Perhaps the most worrisome hypothesis, at least to NFL officials, is that the quality of play simply isn’t up to par. Thursday Night Football, a series introduced before the 2012 season, routinely features sloppy games played by two poorly rested teams, but even the usual Sunday and Monday contests have increasingly been lacking. To a greater degree than ever, teams rely on younger and more affordable players, who make mistakes their more seasoned counterparts might not. Players of all ages are also subject to stricter injury protocols, which may help their long-term health but which dilutes the talent on the field; the linebacker who may have played through “having his bell rung” five years ago now visits the independent neurologist on the sideline while his backup takes his place. The NFL’s failsafe has always been the expertise of its teams, but more and more, that trait is being chipped away.
In this context, the Cowboys are an aberration, a reminder of what the league used to produce on a regular basis. They combine competence—expert blocking, tidy routes—with extreme star power, so that they embody football’s X-and-O fundamentals and its physics-bending possibilities simultaneously. Prescott throws a quick, accurate pass, and the locomotive-like receiver Dez Bryant rips it out of the air. The offensive line opens up a seam, the kind that might give an average runner five yards or so, and Elliott burns through it, lowers his shoulder, and rumbles for twenty. They celebrate their sport as much as play it: Those rudiments that, repeated often and well enough, can turn into spectacle. The Cowboys owner Jerry Jones, who has presided over three Dallas Super Bowl victories, coos over this year’s version, saying, “This is a rare team.”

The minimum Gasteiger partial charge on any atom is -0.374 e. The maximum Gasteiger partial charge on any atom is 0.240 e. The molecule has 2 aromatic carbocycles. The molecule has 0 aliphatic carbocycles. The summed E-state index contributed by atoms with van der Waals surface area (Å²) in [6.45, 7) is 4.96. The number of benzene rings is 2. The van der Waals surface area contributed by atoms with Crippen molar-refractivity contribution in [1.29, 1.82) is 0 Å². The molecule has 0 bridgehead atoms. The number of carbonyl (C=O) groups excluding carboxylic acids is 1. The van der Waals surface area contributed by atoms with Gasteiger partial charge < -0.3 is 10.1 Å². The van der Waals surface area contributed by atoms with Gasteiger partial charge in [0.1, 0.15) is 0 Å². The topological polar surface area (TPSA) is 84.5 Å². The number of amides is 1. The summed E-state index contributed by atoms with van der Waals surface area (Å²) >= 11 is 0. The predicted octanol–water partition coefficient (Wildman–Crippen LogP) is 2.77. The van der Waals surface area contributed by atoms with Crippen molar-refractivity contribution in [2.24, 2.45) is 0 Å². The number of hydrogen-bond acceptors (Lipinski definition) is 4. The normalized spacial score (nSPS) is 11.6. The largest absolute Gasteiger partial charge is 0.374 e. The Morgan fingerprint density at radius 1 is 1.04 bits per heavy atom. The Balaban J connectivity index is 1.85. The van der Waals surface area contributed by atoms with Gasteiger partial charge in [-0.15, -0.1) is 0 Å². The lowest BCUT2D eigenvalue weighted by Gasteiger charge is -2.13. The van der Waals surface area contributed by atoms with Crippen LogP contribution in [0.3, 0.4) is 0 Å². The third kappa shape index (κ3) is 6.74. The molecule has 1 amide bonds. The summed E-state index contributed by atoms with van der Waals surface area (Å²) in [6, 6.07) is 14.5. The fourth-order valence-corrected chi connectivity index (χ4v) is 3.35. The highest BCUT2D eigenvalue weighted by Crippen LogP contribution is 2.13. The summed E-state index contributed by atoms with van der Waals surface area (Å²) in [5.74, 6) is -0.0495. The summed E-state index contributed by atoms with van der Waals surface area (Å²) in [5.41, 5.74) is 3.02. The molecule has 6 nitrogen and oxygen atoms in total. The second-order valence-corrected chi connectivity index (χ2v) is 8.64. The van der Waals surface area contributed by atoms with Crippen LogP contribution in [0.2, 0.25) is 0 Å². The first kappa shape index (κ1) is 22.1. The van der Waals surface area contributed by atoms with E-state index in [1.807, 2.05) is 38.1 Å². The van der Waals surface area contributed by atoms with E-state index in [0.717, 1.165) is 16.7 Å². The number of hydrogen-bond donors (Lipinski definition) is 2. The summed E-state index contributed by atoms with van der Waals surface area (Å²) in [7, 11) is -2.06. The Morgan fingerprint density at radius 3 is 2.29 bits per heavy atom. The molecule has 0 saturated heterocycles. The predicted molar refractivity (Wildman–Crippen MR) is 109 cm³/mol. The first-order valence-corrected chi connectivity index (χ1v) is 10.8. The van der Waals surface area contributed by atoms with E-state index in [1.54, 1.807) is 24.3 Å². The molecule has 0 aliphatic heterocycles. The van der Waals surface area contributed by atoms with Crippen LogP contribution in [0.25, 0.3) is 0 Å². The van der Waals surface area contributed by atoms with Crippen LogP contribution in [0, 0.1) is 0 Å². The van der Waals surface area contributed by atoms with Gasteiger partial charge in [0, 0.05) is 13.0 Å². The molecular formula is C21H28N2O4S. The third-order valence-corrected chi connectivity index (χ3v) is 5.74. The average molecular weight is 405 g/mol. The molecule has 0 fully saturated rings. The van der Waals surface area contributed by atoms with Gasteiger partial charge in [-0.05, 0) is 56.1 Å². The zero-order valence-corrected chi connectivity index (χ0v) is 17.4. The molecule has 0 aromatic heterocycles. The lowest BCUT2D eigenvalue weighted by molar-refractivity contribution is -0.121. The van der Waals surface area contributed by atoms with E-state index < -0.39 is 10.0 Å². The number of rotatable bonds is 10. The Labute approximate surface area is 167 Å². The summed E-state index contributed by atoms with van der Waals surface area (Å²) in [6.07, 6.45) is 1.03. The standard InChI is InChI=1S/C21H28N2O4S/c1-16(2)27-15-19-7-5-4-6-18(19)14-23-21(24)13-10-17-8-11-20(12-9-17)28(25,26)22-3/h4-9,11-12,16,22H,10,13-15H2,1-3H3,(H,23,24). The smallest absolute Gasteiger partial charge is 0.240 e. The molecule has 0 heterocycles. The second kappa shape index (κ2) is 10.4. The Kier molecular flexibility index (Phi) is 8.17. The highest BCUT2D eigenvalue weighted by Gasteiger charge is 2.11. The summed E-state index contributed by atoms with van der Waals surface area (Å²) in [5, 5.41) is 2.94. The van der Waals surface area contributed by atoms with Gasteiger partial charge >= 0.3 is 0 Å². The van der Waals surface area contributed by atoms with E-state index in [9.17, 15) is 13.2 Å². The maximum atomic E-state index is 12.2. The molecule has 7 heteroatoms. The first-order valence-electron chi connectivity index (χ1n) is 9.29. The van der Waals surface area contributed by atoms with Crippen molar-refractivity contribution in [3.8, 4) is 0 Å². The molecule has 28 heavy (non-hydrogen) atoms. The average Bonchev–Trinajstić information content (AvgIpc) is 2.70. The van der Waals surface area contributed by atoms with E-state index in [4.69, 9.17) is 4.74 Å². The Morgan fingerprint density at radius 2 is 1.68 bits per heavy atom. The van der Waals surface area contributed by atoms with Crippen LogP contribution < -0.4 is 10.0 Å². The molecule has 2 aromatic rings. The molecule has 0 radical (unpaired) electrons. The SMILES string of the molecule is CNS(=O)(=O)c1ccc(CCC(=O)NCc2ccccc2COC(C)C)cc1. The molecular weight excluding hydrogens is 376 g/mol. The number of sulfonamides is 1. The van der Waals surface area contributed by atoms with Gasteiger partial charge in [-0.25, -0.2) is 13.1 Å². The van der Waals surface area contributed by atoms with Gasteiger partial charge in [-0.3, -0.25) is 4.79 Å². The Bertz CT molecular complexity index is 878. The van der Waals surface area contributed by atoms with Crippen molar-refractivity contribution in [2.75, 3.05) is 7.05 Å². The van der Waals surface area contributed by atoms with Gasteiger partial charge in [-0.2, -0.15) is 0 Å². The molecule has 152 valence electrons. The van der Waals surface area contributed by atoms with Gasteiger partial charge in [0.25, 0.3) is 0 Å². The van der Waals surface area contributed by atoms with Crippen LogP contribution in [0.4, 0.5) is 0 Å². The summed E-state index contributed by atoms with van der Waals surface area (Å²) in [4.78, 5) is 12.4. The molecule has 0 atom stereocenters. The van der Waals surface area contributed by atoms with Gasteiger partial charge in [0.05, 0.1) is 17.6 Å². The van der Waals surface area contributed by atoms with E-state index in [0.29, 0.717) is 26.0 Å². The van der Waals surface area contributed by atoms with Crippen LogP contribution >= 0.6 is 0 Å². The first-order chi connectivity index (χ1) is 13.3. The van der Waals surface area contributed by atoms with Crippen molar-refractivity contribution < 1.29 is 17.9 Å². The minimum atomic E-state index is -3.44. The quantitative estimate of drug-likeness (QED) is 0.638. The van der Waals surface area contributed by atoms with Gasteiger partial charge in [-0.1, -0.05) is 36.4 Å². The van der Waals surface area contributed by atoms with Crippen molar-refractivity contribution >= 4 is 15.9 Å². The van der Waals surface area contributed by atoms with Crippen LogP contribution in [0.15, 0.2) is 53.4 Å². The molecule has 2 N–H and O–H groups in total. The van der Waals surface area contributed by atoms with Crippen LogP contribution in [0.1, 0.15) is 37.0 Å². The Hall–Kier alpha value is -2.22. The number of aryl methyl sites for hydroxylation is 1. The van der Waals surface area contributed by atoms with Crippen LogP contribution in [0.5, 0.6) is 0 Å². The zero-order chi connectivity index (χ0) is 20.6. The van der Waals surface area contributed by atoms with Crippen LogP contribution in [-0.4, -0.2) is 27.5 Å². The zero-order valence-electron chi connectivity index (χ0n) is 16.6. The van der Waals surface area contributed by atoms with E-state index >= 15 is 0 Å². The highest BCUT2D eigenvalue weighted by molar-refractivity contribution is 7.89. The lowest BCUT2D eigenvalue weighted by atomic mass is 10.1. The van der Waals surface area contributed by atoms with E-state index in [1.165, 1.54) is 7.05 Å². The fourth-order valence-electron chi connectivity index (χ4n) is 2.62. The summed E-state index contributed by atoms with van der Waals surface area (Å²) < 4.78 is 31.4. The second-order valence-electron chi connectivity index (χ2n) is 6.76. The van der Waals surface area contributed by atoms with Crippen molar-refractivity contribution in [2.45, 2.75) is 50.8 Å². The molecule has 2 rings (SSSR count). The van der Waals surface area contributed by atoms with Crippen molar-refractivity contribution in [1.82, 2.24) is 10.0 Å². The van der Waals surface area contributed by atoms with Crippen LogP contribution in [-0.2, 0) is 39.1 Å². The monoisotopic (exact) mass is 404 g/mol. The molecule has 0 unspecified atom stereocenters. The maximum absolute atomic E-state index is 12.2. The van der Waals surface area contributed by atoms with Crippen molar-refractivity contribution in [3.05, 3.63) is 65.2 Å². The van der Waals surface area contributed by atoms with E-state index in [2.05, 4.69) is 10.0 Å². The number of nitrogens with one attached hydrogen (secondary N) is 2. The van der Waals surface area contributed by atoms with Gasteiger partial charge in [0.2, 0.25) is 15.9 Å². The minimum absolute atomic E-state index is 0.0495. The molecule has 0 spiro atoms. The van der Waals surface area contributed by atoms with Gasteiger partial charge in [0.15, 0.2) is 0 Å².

It is the kind of show that lets its audience overlook the behind-the-scenes trouble, at least for a few hours. Even in its present form, though, Dallas isn’t immune to the problems that plague the league. Prescott only found the field in the first place because the former starter Tony Romo suffered the latest in a string of grisly back injuries, each one a reminder of the harm this game does to its participants. Elliott is the subject of an ongoing league investigation centering on his possible physical abuse of a woman. If football can still be beautiful, at least when certain teams are playing it, its ugliness waits just outside the lines.
The NFL hopes that the former outweighs the latter in its audience’s mind, but the swooning television metrics, and the endless supply of plausible reasons for them, suggest this might not be the case. Each week brings another gruesome injury or heinous accusation, or simply another slate of mediocre games. The Cowboys will draw plenty of viewers this Thanksgiving afternoon and will almost certainly play well enough to reward those who tune in. They are an exception, though. Every team, and every game, can serve as a reminder of the shortcomings of America’s most popular (for now) sport. Only a few are good enough to make the fans forget.
We want to hear what you think about this article. Submit a letter to the editor or write to email@example.com.